starting a Home studio

Hi I’m trying to setup a lil home studio as a hobby and I’ve recently purchased a electric guitar, Nady dynamic xlr mic, acoustic guitar, and other things as well. I was inspired to do this when I was playing with instrumentals using N-track, when I had wrote a bedtime song that sounded good with the beat. My daughters wanted to sing it so, I let them do it and found that they stayed on note pretty good. Here’s a link

1. I purchased a Rolls GCi404 Audio Computer interface and was wondering if anyone knows of a good compatible soundcard that will work well here’s the image link.
Rolls GCi404

Good starter guide:

Are you sure you need a soundcard? The Rolls says ‘audio computer interface’. Sounds like it does the job of a sound card. Check the specs.

For an entry level ‘pro’ home studio soundcard a lot of people use the Echo Mia, or the M-audio Audiophile.

Nope, he need s a sound card too. It just happens to be mountable in a CD drive bay.–RLLGCI404

Outputs on the unit are stereo RCA and 1/8 in. as well as a 4-pin header to connect to a sound card.

That is one cute tune there swizzard.

For a cheap solution get an old CT4810 soundblaster from ebay about $12. Or to go more upmarket a M-Audio Audiophile 2496 about $100.
You can make a good CD quality 44.1K 16Bit recording with the soundblaster ( this card used to be recommended by Mac who many people will remember was a bit of an expert on this forum a few years ago)

The Rolls is really just a drive-bay-mountable preamp for $99. Frankly, a $50 Behringer mixer like UB802 is better, but the drive-bay mounting might be handy.

For starters, I recommend a SoundBlaster Live. Just be sure to use it at 48k sample rate. If you find you’re serious you can upgrade easily.

One thing to keep in mind – something that so many folks forget – is that simple, cheap gear like SB Live and a Nady mike can deliver excellent results when used well. As long as all the components are decent, differences in quality are minimal compared to differences in how they’re used. In order of decreasing importance (with lots of wiggle room):

- composition
- arrangement
- performance
- instruments
- engineering skill (recording/mixing)
- mikes and preamps
- software (mostly, plugins – any decent DAW will do)
- soundcard

As a guy I know says, "If you can’t make a good recording with a Soundblaster and stick mike, chances are you can’t make a good recording with anything."

With the Soundblaster, there are a few tricks to getting it to work correctly, so if you get one, post back here and ask about “Sounblaster tips”. We need to collect them for the Wiki anyway.


Jeff, you must be wrong, if I just buy more equipment I will certainly be better! :) Kidding!

One thing I learned about nady microphones when I got one a few years ago. Don’t drop them on concrete floors. It tends to change how they sound. Just a small tip from experience. It might even apply to other microphones, I dunno.

Don’t mention it.

Nifty idea with the CD-ROM connector and the Floppy power supply. Going with the Soundblaster idea + kX drivers, you should also be able to utilize the Line In of the SBLive or Audigy as a separate analog in as long as you buy a kX compatible card.

The soundblaster CT4810 is an earlier model than the soundblaster live and doesn’t suffer from the “48k” issues.
Its also not suitable for the KX drivers.

Really, Nick? It kind of surprises me that all the other Creative cards have that issue (including Audigy). Is the CT4810 such an early design that it doesn’t use the “one-bit” method (delta-sigma modulation)? Earlier designs had issues with the necessary analog Nyquist filters. (Imagine trying to design a filter that rolls off above 20kHz and by 22.1 kHz nearly nothing leaks through! How many poles is that?) Regardless of the reason, thanks for pointing it out.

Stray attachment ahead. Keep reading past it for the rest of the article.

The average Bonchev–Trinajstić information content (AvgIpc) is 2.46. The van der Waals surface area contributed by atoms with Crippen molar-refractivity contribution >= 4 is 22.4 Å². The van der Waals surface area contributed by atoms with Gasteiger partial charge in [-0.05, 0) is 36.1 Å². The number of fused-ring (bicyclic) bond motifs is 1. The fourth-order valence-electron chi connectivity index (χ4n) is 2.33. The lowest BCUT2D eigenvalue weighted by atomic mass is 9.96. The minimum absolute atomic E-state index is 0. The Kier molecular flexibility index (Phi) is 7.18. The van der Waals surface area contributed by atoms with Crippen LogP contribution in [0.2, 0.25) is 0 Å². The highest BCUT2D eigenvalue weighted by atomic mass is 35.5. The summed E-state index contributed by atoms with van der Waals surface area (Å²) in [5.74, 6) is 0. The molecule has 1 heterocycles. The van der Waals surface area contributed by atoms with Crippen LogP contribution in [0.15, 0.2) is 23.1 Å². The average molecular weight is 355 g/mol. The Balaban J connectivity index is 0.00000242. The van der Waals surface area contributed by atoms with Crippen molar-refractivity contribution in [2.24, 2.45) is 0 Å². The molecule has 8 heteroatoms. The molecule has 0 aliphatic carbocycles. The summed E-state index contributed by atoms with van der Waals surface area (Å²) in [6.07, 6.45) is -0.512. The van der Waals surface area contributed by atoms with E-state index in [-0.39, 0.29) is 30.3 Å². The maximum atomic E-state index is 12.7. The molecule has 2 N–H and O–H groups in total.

And what I said above still applies – so long as it’s decent (which I’d take Mac’s word for), you have to be a really good engineer before improvements in the soundcard are significant. There are better places to spend your efforts and dollars.

The CT4810 was the Ensoniq based card (became the Creative PC1 64, PCI 128 - some Ensoniq cards were repackaged with Creative stickers on the chip). It’s a whole bail of wax different than most other blasters and live cards. That was a great choice many years ago. I’m not sure it still is by comparison, but that’s subjective.

Here’s a link to one:

Aha, that makes sense. Thanks!

I’m still bummed that Creative bought Ensoniq. They made great synths, and Creative just shut that part down (or sold it to EMU, who did next to nothing with it). My MR76 from 1997 is still comparable to the best keyboards sold today. That’s surprising, especially for piano where the rest of the industry has made such big improvements since then (catching up with Ensoniq and Kurzweil of the late 90’s).

Oops, back to soundcards …


I’m still bummed that Creative bought Ensoniq.

So am I. When I found out it was going to happen I knew Creative would just suck them in to kill off the competition and pick up a few pointers.

Yup, my PCI 64 was a great card, and I used it continually till I moved up to 24 bit. My card only had a Creative sticker on it, the etching on the card said Ensoniq.

Curiously enough, when the Creative sticker eventually dropped off, the noise floor also dropped by 4dB! :D

Maybe the sticker held in heat…thermal noise. :)

Naw, it was the name.

It helps if you blow the dust off the card… :p :laugh:

I still have 5.1 Live cards in these machines I have here… as well as the cards the box was built for…

Those cards repro 24-bit files just fine… I use one on the machine I edit files, with… When I get to the mixdown process… I don’t use the “Soundcard’s Settings” check the 24-bit box…